Hiring practices influenced by beauty

December 6, 2007

A new study published in Annals of the New York Academy of Sciences finds that the attractiveness of interviewees can significantly bias outcome in hiring practices, showing a clear distinction between the attractive and average looking interviewees in terms of high and low status job packages offered.

“When someone is viewed as attractive, they are often assumed to have a number of positive social traits and greater intelligence,” say Carl Senior and Michael J.R. Butler, authors of the study. “This is known as the ‘halo effect’ and it has previously been shown to affect the outcome of job interviews.” The study explored the influence of the halo effect in a mock job negotiation scenario where male and female interviewers were shown pictures of attractive or average looking male and female job applicants.

Female interviewers were found to allocate attractive looking male interviewees more high status job packages than the average looking men. Female interviewers also gave more high status job packages to attractive men than to attractive women. Average looking men also received more low status job packages than average looking women. Male interviewers did not differ in the number of high or low status job packages that were given to attractive looking interviewees of either sex, though the male interviewers gave out more low status job packages overall, irrespective of the sex of the interviewee.

However, the male interviewers were not entirely without bias. The electrodermal response (EDR), a psycho-physiological response measured when emotions are used to make a preferential decision, of the interviewers was measured. When emotions are used to make a preferential decision, it is thought that the anticipatory EDR level increases. There was a highly significant increase in the anticipatory EDR when the male interviewers assigned the low status job packages to the attractive female candidates. The fact that this difference only occurred when assigning low status job packages ensures that the effect could not have been driven by interpersonal attraction, but rather by emotion. Female interviewers did not exhibit any significant EDR differences, suggesting their bias occurs on a cognitive level.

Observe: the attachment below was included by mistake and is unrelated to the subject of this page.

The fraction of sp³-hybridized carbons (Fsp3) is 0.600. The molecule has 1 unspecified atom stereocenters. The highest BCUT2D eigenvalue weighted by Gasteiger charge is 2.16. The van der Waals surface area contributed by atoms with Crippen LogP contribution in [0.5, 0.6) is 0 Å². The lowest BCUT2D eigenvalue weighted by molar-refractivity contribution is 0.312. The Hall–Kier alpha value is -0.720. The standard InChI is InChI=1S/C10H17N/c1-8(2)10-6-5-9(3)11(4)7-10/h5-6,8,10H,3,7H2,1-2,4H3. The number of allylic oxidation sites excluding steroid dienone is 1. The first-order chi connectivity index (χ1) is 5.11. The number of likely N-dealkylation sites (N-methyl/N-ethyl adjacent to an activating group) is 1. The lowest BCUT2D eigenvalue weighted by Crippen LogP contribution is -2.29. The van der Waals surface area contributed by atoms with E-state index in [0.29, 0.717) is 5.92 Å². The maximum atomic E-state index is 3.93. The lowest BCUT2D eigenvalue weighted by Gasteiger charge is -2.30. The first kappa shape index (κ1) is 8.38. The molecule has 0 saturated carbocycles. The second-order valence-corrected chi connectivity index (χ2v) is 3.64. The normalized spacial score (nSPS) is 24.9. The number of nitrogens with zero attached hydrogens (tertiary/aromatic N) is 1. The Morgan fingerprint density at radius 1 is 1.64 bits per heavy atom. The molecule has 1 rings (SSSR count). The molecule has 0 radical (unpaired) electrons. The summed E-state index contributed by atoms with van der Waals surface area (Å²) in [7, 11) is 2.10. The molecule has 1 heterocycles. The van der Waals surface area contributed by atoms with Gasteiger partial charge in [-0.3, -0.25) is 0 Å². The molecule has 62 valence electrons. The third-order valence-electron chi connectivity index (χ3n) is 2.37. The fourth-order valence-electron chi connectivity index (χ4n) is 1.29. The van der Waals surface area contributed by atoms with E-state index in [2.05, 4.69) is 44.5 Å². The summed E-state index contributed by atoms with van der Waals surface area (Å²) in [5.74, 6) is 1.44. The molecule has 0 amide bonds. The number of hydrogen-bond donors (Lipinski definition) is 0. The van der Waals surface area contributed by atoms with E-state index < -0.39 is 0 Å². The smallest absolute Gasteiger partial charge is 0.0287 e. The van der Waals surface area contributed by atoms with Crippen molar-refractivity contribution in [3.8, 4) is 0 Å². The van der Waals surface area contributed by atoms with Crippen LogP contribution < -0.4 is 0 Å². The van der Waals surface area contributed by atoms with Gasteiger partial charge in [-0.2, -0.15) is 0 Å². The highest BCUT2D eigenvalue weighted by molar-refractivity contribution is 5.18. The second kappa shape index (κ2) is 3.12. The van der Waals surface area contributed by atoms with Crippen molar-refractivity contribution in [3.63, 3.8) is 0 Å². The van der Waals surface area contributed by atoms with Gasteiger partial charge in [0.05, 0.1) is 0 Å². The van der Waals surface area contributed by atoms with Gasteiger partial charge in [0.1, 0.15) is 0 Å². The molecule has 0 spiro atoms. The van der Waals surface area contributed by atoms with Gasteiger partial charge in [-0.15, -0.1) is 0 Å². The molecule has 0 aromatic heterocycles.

This study is the first application of EDR to examine the influential role of beauty, status and sex during job negotiations. “From a business point-of-view, there is a need for leaders/managers to be aware of their assumptions in decision-making processes, be they strategic or operational, and that they may be prone to emotion and bias,” say the authors.

Source: Blackwell Publishing Ltd.

Explore further: Another downside to college boozing: poorer job prospects

Related Stories

Eleven new studies suggest 'power poses' don't work

September 11, 2017

The claim that holding a "power pose" can improve your life became wildly popular several years ago, fueling the second most-watched TED talk ever but also casting doubts about the science behind the assertion.

Poll: Adult caregivers overwhelmed and undertrained

October 5, 2017

Adult caregivers looking after aging relatives and friends have little training for their stressful roles but still find the experience rewarding, according to a poll released Thursday.

Research finds entrenched hiring bias against African-Americans

September 13, 2017

The jobless rate for African-Americans persists regardless of their level of educational attainment, when compared with whites. Racial discrimination factors into company decisions, resulting in racial gaps in the labor force—these ...

Recommended for you

New paper answers causation conundrum

November 17, 2017

In a new paper published in a special issue of the Philosophical Transactions of the Royal Society A, SFI Professor Jessica Flack offers a practical answer to one of the most significant, and most confused questions in evolutionary ...

Chance discovery of forgotten 1960s 'preprint' experiment

November 16, 2017

For years, scientists have complained that it can take months or even years for a scientific discovery to be published, because of the slowness of peer review. To cut through this problem, researchers in physics and mathematics ...

0 comments

Please sign in to add a comment. Registration is free, and takes less than a minute. Read more

Click here to reset your password.
Sign in to get notified via email when new comments are made.